While golf wasn't his first choice the significance of the sport isn't lost on Sir Brian Lochore despite some people who castigate it as chasing a white ball which ruins a good day's walk.

"I often say to people that if I hadn't played golf I'd be dead right now because it makes you actually walk 10ks," says Lochore. "I don't know how long I'll be able to go on but I'm really enjoying it."

The 77-year-old All Black legend was in Napier a fortnight ago competing in the annual Hawke's Bay Eagle Society fund-raising tourney for the Halberg Sport Disability Trust.

"What sport can you spend four hours at a place where you've never met people before," says Lochore. "You get to know people really well and that's what I love about the sport and there's a new challenge every day."

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He considers himself lucky enough to be an honorary patron of the Bay and Wellington Eagle societies.

"I dearly love this group here and while I have missed the odd year I've been coming here for the past 15 years."

He has a "grand title" of life trustee of the Halberg Trust after having served as a trustee for several years.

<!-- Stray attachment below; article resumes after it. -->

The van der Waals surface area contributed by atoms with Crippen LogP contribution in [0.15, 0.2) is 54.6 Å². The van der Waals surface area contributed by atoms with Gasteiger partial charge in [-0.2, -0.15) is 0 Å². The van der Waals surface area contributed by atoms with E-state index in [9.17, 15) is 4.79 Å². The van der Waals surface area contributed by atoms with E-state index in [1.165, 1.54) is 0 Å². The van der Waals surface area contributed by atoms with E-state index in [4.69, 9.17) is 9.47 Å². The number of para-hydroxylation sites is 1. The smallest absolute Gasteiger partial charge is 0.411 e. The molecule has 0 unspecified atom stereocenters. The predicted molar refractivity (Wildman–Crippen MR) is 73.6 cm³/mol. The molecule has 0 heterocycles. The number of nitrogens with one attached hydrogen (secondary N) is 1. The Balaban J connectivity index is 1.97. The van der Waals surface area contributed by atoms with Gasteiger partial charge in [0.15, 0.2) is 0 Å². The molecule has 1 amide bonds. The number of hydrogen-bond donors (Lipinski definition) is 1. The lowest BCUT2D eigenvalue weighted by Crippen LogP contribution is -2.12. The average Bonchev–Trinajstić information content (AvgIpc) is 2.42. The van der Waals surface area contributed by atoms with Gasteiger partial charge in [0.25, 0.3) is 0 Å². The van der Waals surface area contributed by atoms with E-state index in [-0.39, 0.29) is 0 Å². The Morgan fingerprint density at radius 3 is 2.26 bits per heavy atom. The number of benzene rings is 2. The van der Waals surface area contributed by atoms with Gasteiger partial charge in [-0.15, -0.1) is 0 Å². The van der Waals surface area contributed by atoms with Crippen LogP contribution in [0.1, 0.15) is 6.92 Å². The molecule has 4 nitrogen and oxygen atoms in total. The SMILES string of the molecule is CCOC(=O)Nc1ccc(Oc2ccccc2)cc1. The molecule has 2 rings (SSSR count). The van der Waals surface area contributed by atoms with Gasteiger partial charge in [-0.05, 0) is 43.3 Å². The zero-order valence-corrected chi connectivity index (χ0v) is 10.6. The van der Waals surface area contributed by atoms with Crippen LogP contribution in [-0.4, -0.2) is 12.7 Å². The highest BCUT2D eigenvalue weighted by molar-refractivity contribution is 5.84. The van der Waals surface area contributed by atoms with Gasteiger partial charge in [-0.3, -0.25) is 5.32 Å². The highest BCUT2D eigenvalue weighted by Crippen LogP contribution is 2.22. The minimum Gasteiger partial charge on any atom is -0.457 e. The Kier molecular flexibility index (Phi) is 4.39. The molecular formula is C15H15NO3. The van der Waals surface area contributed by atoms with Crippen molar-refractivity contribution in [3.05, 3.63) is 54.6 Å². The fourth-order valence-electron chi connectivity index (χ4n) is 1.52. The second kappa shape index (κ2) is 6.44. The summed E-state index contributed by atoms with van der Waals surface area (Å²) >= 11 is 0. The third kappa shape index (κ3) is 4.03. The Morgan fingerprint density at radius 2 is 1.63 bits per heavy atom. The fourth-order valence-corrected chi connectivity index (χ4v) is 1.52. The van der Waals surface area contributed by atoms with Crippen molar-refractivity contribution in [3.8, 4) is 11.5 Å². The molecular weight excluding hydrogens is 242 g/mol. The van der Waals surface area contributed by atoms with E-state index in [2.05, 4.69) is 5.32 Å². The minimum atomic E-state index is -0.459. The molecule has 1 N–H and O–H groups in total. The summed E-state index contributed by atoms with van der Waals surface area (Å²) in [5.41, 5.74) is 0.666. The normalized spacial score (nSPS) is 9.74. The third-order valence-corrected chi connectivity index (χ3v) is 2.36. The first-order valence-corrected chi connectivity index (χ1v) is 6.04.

"There's quite a few of us who got quite long in the tooth and they gave us a grand title," he says, emphasising it's a fantastic cause to be involved with.

"You only realise how big the Halberg Trust has been for a long time when you come to functions like this where it makes you realise what they do when disabled people turn up to talk," he says after Bay para swimmer Kate McKelvie gave a presentation at the Napier club.

"Halberg Trust have done a magnificent job for disabled youth in New Zealand."

Lochore says while different regions had different ways of helping out he finds it's splendid to visit the Bay to rub shoulders with Bay Eagle Society members and their generous helpers and sponsors who make it a pivotal event.

"They care about what they are doing so that's why they are the Eagles and they have done a great job for the clubs here and are good people."

Lochore, of Masterton, still thoroughly enjoys working on farms.

"I don't own my farm anymore. I just work for my son and son in-law," he says of David Lochore, who has been farming in Porangahau for almost two decades, and son in-law Mark Mossman.

He has two grandsons playing for Napier Boys' High School rugby teams.

"I don't go all over New Zealand and the world to watch rugby any more. I'm like the rest of the people now and watch it on TV," says the ex-ABs captain/coach/selector.